It’s OK to be a little neurotic when taking your GMAT. I am not encouraging you to freak out or anything like that. What I am encouraging you to do is to write little notes to yourself. Use your dry-erase board to write little reminders to yourself. You may feel stupid or silly when you are doing it, but feeling silly while getting a problem correct is a way better feeling than not feeling silly while missing a problem you should have gotten right.
What is perhaps the best example of a test taker overlooking a very important detail that should have been remembered? Any question involving complementary probabilities. On any such problem, I advise my students to always write themselves a little love note reading, “DO NOT FORGET TO SUBTRACT FROM 1!” I only hope they are following my advice. It’s so easy to forget this little detail, because computing the complementary probability in a problem is no easy task. After putting forth such effort, it is understandable that a test taker would let up his or her guard. The test taker then forgets to subtract this value from one. Sure enough, the complementary probability is one of the wrong answer choices begging the non-neurotic test-taker to choose it.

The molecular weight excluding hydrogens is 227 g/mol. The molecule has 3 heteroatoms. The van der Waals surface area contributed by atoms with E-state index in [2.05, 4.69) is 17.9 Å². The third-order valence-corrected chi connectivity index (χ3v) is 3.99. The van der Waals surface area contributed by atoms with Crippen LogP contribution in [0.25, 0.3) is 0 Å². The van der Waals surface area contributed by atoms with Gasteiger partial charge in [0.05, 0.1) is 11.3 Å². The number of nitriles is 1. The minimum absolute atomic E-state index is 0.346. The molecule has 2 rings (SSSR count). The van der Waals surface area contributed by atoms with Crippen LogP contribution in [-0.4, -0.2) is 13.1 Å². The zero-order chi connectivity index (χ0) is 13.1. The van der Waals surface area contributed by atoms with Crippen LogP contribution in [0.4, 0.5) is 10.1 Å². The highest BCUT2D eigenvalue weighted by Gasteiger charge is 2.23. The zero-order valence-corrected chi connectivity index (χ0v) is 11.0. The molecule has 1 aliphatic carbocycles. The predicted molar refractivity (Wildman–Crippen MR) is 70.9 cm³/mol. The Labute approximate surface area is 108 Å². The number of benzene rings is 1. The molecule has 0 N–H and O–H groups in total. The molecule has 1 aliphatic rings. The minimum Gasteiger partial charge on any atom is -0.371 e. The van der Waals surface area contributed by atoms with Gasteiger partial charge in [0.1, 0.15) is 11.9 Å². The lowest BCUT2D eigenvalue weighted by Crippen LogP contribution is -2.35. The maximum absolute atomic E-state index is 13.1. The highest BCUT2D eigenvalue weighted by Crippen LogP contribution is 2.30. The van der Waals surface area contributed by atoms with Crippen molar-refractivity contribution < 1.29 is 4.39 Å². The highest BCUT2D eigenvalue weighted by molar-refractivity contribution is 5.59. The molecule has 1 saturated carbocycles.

Another reminder or “love note” I encourage students to write on their dry-erase boards is “a b c d e” for every single data sufficiency problem. It’s complicated enough navigating the flow chart when deciding which answers to eliminate. Why try to keep track of eliminated answers in one’s head? Old test-takers like me had an actual paper test booklet where we could actually cross out answer choices. You won’t have that “luxury.” So, write down “a b c d e” on every data sufficiency question so you can keep track of which answers you eliminate.
One other note regarding “a b c d e.” I encourage students to write “a b c d e” on any question where they are being asked something like, “Which of the following does NOT appear in the passage?” or “which of the following is NOT a possible solution.” In questions like this, a test taker is being asked to find four values or four pieces of information that would be acceptable. They are then asked to eliminate those as correct answer choices. It is easier than you might believe to start out doing just that, and halfway through, finding an answer that would be acceptable and choosing that as your answer to the question that is asking you which answer would NOT be acceptable.
So, take the time to write yourself a reminder or two. You’ll remember me, and though you might feel stupid doing so, you’ll get the right answer!
Steve Odabashian received his BA in Economics from the University of Virginia and then went on to receive his JD at Villanova. He has worked in Tokyo as a foreign attorney, done pro bono work for the Committee of Seventy in several Philadelphia elections, and he is a well known pianist and comic entertainer in Philadelphia. Steve has been teaching for Veritas Prep since 2004.